Nigeria is a complex market. The larger proportion of its population is poor. There is massive inequality in the country. However, the small percentage of the populace, who are (by western standards) middle class, together form a sizeable addressable market. The nation’s consumer needs are rapidly changing. Many new (especially western) concepts and products are being adopted, rapidly. Despite obvious socio-political and economic risks, there is ample business opportunity in Nigeria. With around 200 million people and a GDP of around US$400billion, it is both Africa’s largest population and largest economy. Nigeria is the seventh-largest country in the world and projected to become the world’s third-largest behind India and China by 2050 (Adegoke, 2017). It is also the sixth-largest crude oil producer in the world.
It is Africa’s backbone and economic powerhouse: often referred to as the “Giant of Africa” (Whiting, 2019). The former US president, Barack Obama, said that Nigeria is “critical to the rest of the continent and if Nigeria does not get it right, Africa will really not make more progress” (Emelumadu, 2010). Businesses thinking about expanding to Africa would probably not be taken seriously if their plans do not include Nigeria. But what do Nigerians want? And how do they buy? This document provides some guidelines.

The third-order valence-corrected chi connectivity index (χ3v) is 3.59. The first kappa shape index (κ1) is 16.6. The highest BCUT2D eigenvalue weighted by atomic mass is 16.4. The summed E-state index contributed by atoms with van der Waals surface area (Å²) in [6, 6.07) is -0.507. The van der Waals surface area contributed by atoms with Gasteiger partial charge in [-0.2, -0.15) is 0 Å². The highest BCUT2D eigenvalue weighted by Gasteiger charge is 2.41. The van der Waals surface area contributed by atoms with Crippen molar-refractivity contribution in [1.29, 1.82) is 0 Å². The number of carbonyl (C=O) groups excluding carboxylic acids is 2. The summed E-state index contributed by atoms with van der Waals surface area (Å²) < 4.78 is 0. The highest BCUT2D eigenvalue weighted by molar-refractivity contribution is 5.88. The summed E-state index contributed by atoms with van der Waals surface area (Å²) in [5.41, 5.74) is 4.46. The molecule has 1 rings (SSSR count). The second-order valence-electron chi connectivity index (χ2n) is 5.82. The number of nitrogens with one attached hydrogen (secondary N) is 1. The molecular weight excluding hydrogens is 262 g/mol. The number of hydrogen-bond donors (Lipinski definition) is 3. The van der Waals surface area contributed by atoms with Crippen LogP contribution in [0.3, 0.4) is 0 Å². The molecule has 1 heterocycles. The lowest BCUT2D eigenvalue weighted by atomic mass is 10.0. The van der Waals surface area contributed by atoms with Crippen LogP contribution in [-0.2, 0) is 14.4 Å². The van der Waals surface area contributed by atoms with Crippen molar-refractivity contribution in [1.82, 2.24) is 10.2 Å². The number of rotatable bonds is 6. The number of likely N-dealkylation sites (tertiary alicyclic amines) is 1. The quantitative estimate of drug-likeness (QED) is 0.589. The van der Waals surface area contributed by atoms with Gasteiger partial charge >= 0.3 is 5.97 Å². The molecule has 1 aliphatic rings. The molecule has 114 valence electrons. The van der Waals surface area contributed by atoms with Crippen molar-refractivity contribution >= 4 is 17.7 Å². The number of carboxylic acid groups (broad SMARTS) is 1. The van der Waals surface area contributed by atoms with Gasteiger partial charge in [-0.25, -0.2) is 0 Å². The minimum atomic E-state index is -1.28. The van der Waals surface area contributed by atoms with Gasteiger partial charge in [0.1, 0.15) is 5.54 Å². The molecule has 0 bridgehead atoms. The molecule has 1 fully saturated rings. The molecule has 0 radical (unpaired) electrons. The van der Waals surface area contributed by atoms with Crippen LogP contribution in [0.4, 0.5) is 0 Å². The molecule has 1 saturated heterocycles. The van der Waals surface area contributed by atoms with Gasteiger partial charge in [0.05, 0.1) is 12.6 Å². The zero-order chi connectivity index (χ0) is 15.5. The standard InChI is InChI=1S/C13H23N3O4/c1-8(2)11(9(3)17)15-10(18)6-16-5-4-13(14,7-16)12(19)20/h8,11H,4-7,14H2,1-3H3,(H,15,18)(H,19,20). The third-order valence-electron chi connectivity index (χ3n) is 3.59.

Stick with the Essentials, (At least for now)
Based on the World Bank’s classification (World Bank Data Team, 2018), Nigeria is a lower-middle-income country. The annual income per head was around US$2,000 in 2019, and the income distribution is unequal. Approximately 40% of the nation’s population lives on less than US$1 a day (NBS, 2020, p. 6). On average, Nigerians spend around 56.65% of their income on food (NBS, 2020b, p. 10). This situation is perennial: even in 2015, Nigerians spent the highest percentage of their income on food (around 56.4% of total income), compared to any other country in the world (Gray, 2016). To put this in perspective, people in Austria spend only 10% of their income on food, and in the US, only 6%. This development does not suggest that food is more expensive in Nigeria – it only means that the country’s people are poor. “The average American spends $2,392 per year on food, the average Nigerian half that: $1,132” (Gray, 2016). Furthermore, the top five non-food expenses by Nigerian households in 2019, were transportation (primarily commuting, 6.44%); healthcare (6.12%); education (6.04%), general services including telecoms/ICT (5.53%); and rent (5.28%). These stats suggest that, when trying to enter the Nigerian mass market, it may be wise to focus on essential items or related products and services. There is ample market opportunity for innovations that could lower the cost of these essentials. Successive Nigerian governments are also constantly on the lookout for partners to help boost local agricultural, food processing and manufacturing capabilities (NIPC, 2019).